Unclick Chemistry | September 19, 2011 Issue - Vol. 89 Issue 38 | Chemical & Engineering News
  • RETRACTION NOTICE: The paper described in this article has been retracted (DOI: 10.1126/science.347.6224.834-a)
Volume 89 Issue 38 | p. 8 | News of The Week
Issue Date: September 19, 2011

Unclick Chemistry

Mechanochemistry: Ultrasound tugs on triazole to trigger cycloreversion reaction
Department: Science & Technology
Keywords: click chemistry, ultrasound, mechanochemistry

Using ultrasound to mechanically pull apart a molecule, chemists have found a way to quickly and cleanly undo the most popular of the so-called click reactions (Science, DOI: 10.1126/science.1207934). The discovery suggests a new synthetic protection strategy for azides and could be used to create smart materials whose structures and properties may change in response to mechanical forces.

Click chemistry uses small, reactive building blocks to quickly assemble new compounds. Because of its reliability, it has been used in the synthesis of medicinal compounds, polymers, and biological probes. One of the most popular click reactions is the copper-catalyzed 1,3-dipolar cycloaddition of an azide and an alkyne, which produces a substituted 1,2,3-triazole. The reaction is quick and clean, and the resulting triazole is chemically, thermally, and photochemically stable.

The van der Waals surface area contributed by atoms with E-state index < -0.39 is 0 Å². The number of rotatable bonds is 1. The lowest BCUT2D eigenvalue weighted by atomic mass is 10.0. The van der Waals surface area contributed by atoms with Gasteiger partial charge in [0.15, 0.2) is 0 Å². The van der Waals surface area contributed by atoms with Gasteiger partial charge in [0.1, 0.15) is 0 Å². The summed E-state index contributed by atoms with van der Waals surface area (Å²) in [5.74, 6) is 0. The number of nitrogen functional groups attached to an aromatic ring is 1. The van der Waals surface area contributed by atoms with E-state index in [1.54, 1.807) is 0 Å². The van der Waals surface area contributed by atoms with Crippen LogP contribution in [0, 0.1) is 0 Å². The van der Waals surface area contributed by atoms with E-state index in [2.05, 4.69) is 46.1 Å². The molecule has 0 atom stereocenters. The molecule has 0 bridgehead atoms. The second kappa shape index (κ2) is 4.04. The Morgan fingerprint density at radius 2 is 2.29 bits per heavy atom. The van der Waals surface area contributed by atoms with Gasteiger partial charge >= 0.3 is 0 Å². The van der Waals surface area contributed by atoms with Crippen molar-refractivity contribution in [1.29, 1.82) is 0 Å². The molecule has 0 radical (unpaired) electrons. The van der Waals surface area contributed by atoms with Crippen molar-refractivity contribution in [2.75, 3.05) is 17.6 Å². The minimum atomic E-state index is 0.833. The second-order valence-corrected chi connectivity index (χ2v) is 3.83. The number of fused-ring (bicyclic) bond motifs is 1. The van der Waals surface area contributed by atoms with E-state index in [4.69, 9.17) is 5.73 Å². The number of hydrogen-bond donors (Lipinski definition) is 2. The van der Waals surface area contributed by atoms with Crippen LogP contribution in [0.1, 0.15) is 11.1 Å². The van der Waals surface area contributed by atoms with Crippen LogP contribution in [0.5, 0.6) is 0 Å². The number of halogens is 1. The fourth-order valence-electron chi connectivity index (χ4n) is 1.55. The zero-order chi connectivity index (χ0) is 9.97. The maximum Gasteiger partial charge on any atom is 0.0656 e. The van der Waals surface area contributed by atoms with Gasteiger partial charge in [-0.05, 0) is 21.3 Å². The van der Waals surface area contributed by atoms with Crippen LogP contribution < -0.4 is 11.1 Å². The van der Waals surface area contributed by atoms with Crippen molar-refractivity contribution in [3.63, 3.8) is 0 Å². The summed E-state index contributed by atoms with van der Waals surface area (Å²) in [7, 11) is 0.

Christopher W. Bielawski, Johnathan N. Brantley, and Kelly M. Wiggins of the University of Texas, Austin, found they could reverse this click reaction via mechanochemistry. They tether the triazole between two poly(methyl acrylate) chains and then subject it to ultrasound. As small bubbles created by the ultrasound collapse, the resulting vacuum exerts force on the triazole moiety. This literally breaks the molecule in two via a cycloreversion reaction.

Bielawski says he hopes the discovery opens people’s eyes to the power of using mechanical forces to promote chemical reactions. “With mechanical force, you have the option to coax chemical reactions to proceed more selectively and in unique ways,” compared with heat- or light-induced chemical transformations, he says.

“One of the most lasting outcomes from this work may in fact be its influence on the way that synthetic chemists make and break covalent bonds,” write University of California, Santa Barbara, chemists Frank A. Leibfarth and Craig J. Hawker in a commentary about the work. “Instead of turning up the heat, mechanical force should be considered as an alternative tool to manipulate molecules,” they note.

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